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Drug abuse is a social problem that has spread and increased rapidly in our educational institutions especially among the undergraduates’ students. In Nigeria, this social mal adaptation is considered an issue of serious concern as it adversely affects the lives and performance of students involved as well as the harmonious functioning of the entire structure of the society. Drug abuse and other associated problems are inimical to the survival and effective functioning of human societies. A significant number of untimely deaths and accidents have been ascribed to the activities of persons under the influence of one drug or the other (Amosun, Ige and Ajala, 2010).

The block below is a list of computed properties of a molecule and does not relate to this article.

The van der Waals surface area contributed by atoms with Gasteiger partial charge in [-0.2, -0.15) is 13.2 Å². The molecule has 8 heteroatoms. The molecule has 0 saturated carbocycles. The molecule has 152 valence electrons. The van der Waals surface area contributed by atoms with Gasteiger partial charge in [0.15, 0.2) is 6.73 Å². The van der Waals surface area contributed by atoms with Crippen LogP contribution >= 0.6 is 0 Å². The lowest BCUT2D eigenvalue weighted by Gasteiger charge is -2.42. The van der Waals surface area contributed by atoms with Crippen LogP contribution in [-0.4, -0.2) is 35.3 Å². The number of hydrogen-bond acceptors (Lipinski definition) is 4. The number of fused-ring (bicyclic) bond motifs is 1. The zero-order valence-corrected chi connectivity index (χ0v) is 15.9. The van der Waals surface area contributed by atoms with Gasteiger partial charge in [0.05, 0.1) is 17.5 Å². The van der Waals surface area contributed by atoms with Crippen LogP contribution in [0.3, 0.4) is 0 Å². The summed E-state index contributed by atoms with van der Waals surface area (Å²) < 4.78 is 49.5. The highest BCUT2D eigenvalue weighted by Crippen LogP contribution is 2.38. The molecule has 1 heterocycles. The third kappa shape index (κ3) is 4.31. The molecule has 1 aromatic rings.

Drug abuse is a major public health problem all over the world (UNODC, 2005). The use and abuse of drugs by undergraduates have become one of the most disturbing health related phenomena in Nigeria and other parts of the world (NDLEA cited in Josephine, 2014). Several school going youths experience mental health problem, either temporarily or for a long period of time. Some become insane, maladjusted to school situations and eventually drop out of higher institutions. In Nigeria today, the consequences of drug abuse are diverse, including acute and chronic health, social as well as psychological problem. There is disruption of interpersonal relationships particularly within the family, marginalization, criminal behaviour, school failure, vocational problems and failure to achieve normal undergraduates’ milestones, yet these undergraduates are expected to be the leaders of the country in the future when they do not even have any focus for the future. Several studies carried out among undergraduate students in Nigeria by Jairus, Vanen, Ode, Jerry, Isaac, Wallace, Ode and Terlumun (2017); Philip, Edna and Samson (2016); Adegboro (2014); Babalola, Ogunwale and Akinhanmi (2013) found out that students and youth of easy virtue in the universities are involved in cannabis abuse and stimulants such as amphetamines and cannabis. The consensus of opinion therefore seems to be that undergraduates are also seriously involved in drug and substance abuse.